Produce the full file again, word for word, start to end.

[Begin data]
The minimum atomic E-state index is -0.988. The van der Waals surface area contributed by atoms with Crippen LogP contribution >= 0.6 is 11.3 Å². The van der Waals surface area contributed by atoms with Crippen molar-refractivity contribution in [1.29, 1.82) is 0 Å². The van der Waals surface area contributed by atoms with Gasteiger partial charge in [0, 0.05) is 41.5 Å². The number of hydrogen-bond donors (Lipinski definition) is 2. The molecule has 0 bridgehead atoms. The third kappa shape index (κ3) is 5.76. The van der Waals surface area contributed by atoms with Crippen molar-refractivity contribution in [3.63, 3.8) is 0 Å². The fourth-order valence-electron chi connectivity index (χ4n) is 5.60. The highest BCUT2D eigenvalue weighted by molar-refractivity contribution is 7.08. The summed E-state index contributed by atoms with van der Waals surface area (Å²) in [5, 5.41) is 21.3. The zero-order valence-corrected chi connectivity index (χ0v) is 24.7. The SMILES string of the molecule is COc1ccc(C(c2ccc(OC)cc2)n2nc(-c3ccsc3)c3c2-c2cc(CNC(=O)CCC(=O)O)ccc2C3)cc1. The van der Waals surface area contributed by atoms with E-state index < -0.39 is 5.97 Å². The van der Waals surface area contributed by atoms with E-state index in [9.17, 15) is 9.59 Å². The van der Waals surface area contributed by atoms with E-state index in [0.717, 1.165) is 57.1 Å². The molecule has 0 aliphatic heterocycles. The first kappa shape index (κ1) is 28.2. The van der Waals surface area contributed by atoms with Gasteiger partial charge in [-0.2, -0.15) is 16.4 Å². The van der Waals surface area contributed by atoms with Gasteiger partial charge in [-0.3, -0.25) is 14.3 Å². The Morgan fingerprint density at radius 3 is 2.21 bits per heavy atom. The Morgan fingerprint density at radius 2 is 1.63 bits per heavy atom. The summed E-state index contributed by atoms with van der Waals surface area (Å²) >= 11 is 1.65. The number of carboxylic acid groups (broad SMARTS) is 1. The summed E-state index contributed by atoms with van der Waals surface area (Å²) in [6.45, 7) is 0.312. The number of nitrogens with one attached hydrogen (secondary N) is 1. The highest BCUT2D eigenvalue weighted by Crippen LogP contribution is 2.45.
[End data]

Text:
The minimum atomic E-state index is -0.988. The van der Waals surface area contributed by atoms with Crippen LogP contribution >= 0.6 is 11.3 Å². The van der Waals surface area contributed by atoms with Crippen molar-refractivity contribution in [1.29, 1.82) is 0 Å². The van der Waals surface area contributed by atoms with Gasteiger partial charge in [0, 0.05) is 41.5 Å². The number of hydrogen-bond donors (Lipinski definition) is 2. The molecule has 0 bridgehead atoms. The third kappa shape index (κ3) is 5.76. The van der Waals surface area contributed by atoms with Crippen molar-refractivity contribution in [3.63, 3.8) is 0 Å². The fourth-order valence-electron chi connectivity index (χ4n) is 5.60. The highest BCUT2D eigenvalue weighted by molar-refractivity contribution is 7.08. The summed E-state index contributed by atoms with van der Waals surface area (Å²) in [5, 5.41) is 21.3. The zero-order valence-corrected chi connectivity index (χ0v) is 24.7. The SMILES string of the molecule is COc1ccc(C(c2ccc(OC)cc2)n2nc(-c3ccsc3)c3c2-c2cc(CNC(=O)CCC(=O)O)ccc2C3)cc1. The van der Waals surface area contributed by atoms with E-state index < -0.39 is 5.97 Å². The van der Waals surface area contributed by atoms with E-state index in [9.17, 15) is 9.59 Å². The van der Waals surface area contributed by atoms with E-state index in [0.717, 1.165) is 57.1 Å². The molecule has 0 aliphatic heterocycles. The first kappa shape index (κ1) is 28.2. The van der Waals surface area contributed by atoms with Gasteiger partial charge in [-0.2, -0.15) is 16.4 Å². The van der Waals surface area contributed by atoms with Gasteiger partial charge in [-0.3, -0.25) is 14.3 Å². The Morgan fingerprint density at radius 3 is 2.21 bits per heavy atom. The Morgan fingerprint density at radius 2 is 1.63 bits per heavy atom. The summed E-state index contributed by atoms with van der Waals surface area (Å²) >= 11 is 1.65. The number of carboxylic acid groups (broad SMARTS) is 1. The summed E-state index contributed by atoms with van der Waals surface area (Å²) in [6.45, 7) is 0.312. The number of nitrogens with one attached hydrogen (secondary N) is 1. The highest BCUT2D eigenvalue weighted by Crippen LogP contribution is 2.45.